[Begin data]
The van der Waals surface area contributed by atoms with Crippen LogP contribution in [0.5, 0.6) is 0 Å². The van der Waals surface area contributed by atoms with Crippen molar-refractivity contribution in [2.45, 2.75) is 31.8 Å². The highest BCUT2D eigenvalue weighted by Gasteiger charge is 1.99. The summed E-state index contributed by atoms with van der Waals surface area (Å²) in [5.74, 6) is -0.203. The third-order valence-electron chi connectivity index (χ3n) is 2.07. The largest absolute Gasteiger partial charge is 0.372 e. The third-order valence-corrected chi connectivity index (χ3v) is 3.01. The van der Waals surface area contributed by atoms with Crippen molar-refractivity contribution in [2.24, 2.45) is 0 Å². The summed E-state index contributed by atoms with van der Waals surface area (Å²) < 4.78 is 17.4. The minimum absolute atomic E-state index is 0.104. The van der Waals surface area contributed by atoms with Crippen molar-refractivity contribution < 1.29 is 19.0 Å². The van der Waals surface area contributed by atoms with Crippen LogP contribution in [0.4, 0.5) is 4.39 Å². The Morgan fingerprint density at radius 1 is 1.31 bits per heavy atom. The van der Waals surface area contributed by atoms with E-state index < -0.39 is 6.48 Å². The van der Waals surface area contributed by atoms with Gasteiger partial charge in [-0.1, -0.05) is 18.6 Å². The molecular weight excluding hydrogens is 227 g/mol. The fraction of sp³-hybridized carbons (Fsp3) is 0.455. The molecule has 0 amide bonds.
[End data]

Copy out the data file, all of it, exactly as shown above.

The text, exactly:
The van der Waals surface area contributed by atoms with Crippen LogP contribution in [0.5, 0.6) is 0 Å². The van der Waals surface area contributed by atoms with Crippen molar-refractivity contribution in [2.45, 2.75) is 31.8 Å². The highest BCUT2D eigenvalue weighted by Gasteiger charge is 1.99. The summed E-state index contributed by atoms with van der Waals surface area (Å²) in [5.74, 6) is -0.203. The third-order valence-electron chi connectivity index (χ3n) is 2.07. The largest absolute Gasteiger partial charge is 0.372 e. The third-order valence-corrected chi connectivity index (χ3v) is 3.01. The van der Waals surface area contributed by atoms with Crippen molar-refractivity contribution in [2.24, 2.45) is 0 Å². The summed E-state index contributed by atoms with van der Waals surface area (Å²) < 4.78 is 17.4. The minimum absolute atomic E-state index is 0.104. The van der Waals surface area contributed by atoms with Crippen molar-refractivity contribution < 1.29 is 19.0 Å². The van der Waals surface area contributed by atoms with Crippen LogP contribution in [0.4, 0.5) is 4.39 Å². The Morgan fingerprint density at radius 1 is 1.31 bits per heavy atom. The van der Waals surface area contributed by atoms with E-state index < -0.39 is 6.48 Å². The van der Waals surface area contributed by atoms with Gasteiger partial charge in [-0.1, -0.05) is 18.6 Å². The molecular weight excluding hydrogens is 227 g/mol. The fraction of sp³-hybridized carbons (Fsp3) is 0.455. The molecule has 0 amide bonds.